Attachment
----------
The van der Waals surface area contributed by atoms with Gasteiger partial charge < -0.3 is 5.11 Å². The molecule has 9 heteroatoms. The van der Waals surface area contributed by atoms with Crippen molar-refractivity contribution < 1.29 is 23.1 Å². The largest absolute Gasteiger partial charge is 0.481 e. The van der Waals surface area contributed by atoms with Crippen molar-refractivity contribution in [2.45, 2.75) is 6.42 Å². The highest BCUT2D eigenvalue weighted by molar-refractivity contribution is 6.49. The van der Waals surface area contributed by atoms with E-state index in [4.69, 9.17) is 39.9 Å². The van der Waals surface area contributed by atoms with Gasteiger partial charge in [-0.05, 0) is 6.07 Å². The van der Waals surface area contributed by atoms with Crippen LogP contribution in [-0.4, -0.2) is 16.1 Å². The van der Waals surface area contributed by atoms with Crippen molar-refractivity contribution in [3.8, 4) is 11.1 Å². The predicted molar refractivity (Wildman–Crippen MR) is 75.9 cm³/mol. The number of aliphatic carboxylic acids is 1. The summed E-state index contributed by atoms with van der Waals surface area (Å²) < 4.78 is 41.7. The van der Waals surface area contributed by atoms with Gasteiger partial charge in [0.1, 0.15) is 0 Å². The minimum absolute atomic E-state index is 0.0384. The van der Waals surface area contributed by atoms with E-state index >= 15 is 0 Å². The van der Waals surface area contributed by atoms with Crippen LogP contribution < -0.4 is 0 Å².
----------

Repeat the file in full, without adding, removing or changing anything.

The van der Waals surface area contributed by atoms with Gasteiger partial charge < -0.3 is 5.11 Å². The molecule has 9 heteroatoms. The van der Waals surface area contributed by atoms with Crippen molar-refractivity contribution < 1.29 is 23.1 Å². The largest absolute Gasteiger partial charge is 0.481 e. The van der Waals surface area contributed by atoms with Crippen molar-refractivity contribution in [2.45, 2.75) is 6.42 Å². The highest BCUT2D eigenvalue weighted by molar-refractivity contribution is 6.49. The van der Waals surface area contributed by atoms with E-state index in [4.69, 9.17) is 39.9 Å². The van der Waals surface area contributed by atoms with Gasteiger partial charge in [-0.05, 0) is 6.07 Å². The van der Waals surface area contributed by atoms with Crippen LogP contribution in [-0.4, -0.2) is 16.1 Å². The van der Waals surface area contributed by atoms with Crippen molar-refractivity contribution in [3.8, 4) is 11.1 Å². The predicted molar refractivity (Wildman–Crippen MR) is 75.9 cm³/mol. The number of aliphatic carboxylic acids is 1. The summed E-state index contributed by atoms with van der Waals surface area (Å²) < 4.78 is 41.7. The van der Waals surface area contributed by atoms with Gasteiger partial charge in [0.1, 0.15) is 0 Å². The minimum absolute atomic E-state index is 0.0384. The van der Waals surface area contributed by atoms with E-state index >= 15 is 0 Å². The van der Waals surface area contributed by atoms with Crippen LogP contribution < -0.4 is 0 Å².